We know it simply as "the pill," yet its genesis was anything but simple. Jonathan Eig's masterful narrative revolves around four principal characters: the fiery feminist Margaret Sanger, who was a champion of birth control in her campaign for the rights of women but neglected her own children in pursuit of free love; the beautiful Katharine McCormick, who owed her fortune to her wealthy husband, the son of the founder of International Harvester and a schizophrenic; the visionary scientist Gregory Pincus, who was dismissed by Harvard in the 1930s as a result of his experimentation with in vitro fertilization but who, after he was approached by Sanger and McCormick, grew obsessed with the idea of inventing a drug that could stop ovulation; and the telegenic John Rock, a Catholic doctor from Boston who battled his own church to become an enormously effective advocate in the effort to win public approval for the drug that would be marketed by Searle as Enovid.
Spanning the years from Sanger’s heady Greenwich Village days in the early twentieth century to trial tests in Puerto Rico in the 1950s to the cusp of the sexual revolution in the 1960s, this is a grand story of radical feminist politics, scientific ingenuity, establishment opposition, and, ultimately, a sea change in social attitudes. Brilliantly researched and briskly written, The Birth of the Pill is gripping social, cultural, and scientific history. [Description provided by the publisher]
Most Americans share the perception that the Supreme Court is objective, but Erwin Chemerinsky, one of the country’s leading constitutional lawyers, shows that this is nonsense and always has been. The Court is made up of fallible individuals who base decisions on their own biases. Today, the Roberts Court is promoting a conservative agenda under the guise of following a neutral methodology, but notorious decisions, such as Bush vs. Gore and United Citizens, are hardly recent exceptions. This devastating book details, case by case, how the Court has largely failed throughout American history at its most important tasks and at the most important times.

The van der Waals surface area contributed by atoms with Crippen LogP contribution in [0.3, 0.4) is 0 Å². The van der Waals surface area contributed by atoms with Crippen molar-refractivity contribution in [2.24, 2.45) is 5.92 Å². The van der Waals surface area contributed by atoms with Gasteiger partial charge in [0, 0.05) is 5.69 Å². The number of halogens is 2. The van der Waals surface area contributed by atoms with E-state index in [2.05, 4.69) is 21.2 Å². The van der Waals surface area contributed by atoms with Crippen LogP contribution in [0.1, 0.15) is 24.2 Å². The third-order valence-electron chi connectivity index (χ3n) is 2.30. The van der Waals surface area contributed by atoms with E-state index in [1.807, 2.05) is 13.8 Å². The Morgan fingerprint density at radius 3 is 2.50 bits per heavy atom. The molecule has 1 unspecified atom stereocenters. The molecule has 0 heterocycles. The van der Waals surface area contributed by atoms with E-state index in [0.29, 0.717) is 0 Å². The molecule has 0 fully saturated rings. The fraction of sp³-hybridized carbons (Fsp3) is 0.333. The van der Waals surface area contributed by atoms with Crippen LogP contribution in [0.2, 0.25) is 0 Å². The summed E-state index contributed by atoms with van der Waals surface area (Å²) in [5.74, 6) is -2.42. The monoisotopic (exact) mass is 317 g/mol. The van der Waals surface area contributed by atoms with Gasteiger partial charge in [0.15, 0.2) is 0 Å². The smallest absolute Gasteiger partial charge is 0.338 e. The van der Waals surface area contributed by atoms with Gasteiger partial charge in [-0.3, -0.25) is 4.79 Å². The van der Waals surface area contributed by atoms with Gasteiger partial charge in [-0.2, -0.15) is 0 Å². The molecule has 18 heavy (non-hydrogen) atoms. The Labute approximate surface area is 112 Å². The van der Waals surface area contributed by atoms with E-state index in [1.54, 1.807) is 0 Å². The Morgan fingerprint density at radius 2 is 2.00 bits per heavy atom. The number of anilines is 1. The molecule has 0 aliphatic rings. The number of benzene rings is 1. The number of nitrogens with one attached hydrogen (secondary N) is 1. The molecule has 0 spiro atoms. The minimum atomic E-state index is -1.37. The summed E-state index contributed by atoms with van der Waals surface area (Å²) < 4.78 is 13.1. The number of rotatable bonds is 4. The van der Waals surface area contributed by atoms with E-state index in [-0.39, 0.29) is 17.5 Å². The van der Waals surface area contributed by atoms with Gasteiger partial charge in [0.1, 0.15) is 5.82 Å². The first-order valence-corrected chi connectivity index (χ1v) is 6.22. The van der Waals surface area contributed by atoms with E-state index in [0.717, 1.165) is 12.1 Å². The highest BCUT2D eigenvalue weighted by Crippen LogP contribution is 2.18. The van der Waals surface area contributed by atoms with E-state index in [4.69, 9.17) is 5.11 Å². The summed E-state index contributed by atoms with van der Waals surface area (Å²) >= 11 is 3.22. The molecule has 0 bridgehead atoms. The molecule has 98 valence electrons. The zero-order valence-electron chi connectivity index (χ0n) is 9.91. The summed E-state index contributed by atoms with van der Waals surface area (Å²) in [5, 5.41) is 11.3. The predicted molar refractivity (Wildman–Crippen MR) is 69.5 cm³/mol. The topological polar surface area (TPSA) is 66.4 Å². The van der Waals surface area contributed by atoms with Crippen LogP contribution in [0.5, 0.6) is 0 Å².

Only someone of Chemerinsky’s stature and breadth of knowledge could take on this controversial topic. Powerfully arguing for term limits for justices and a reassessment of the institution as a whole, The Case Against the Supreme Court is a timely and important book that will be widely read and cited for decades to come. [Description provided by the publisher]
Biskupic, the author of highly praised judicial biographies of Justice Antonin Scalia and Justice Sandra Day O’Connor, now pulls back the curtain on the Supreme Court nomination process, revealing the networks Sotomayor built and the skills she cultivated to go where no Hispanic has gone before. We see other potential candidates edged out along the way. And we see how, in challenging tradition and expanding our idea of a justice (as well as expanding her public persona), Sotomayor has created tension within and without the court’s marble halls. [Description provided by the publisher]